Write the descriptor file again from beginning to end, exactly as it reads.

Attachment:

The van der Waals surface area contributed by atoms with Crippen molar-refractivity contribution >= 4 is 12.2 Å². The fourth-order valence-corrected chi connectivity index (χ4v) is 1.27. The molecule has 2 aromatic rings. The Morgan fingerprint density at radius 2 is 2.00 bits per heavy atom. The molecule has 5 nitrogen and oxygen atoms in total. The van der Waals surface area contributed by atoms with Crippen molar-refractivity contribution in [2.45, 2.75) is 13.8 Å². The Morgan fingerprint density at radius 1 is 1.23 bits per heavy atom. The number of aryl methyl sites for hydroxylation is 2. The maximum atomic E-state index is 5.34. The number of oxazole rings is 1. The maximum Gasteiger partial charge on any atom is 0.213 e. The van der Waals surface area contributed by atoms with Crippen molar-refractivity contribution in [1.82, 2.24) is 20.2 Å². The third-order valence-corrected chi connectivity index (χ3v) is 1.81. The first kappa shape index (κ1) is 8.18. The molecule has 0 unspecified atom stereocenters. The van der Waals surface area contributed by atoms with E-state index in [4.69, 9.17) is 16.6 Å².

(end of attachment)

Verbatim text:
The van der Waals surface area contributed by atoms with Crippen molar-refractivity contribution >= 4 is 12.2 Å². The fourth-order valence-corrected chi connectivity index (χ4v) is 1.27. The molecule has 2 aromatic rings. The Morgan fingerprint density at radius 2 is 2.00 bits per heavy atom. The molecule has 5 nitrogen and oxygen atoms in total. The van der Waals surface area contributed by atoms with Crippen molar-refractivity contribution in [2.45, 2.75) is 13.8 Å². The Morgan fingerprint density at radius 1 is 1.23 bits per heavy atom. The number of aryl methyl sites for hydroxylation is 2. The maximum atomic E-state index is 5.34. The number of oxazole rings is 1. The maximum Gasteiger partial charge on any atom is 0.213 e. The van der Waals surface area contributed by atoms with Crippen molar-refractivity contribution in [1.82, 2.24) is 20.2 Å². The third-order valence-corrected chi connectivity index (χ3v) is 1.81. The first kappa shape index (κ1) is 8.18. The molecule has 0 unspecified atom stereocenters. The van der Waals surface area contributed by atoms with E-state index in [4.69, 9.17) is 16.6 Å².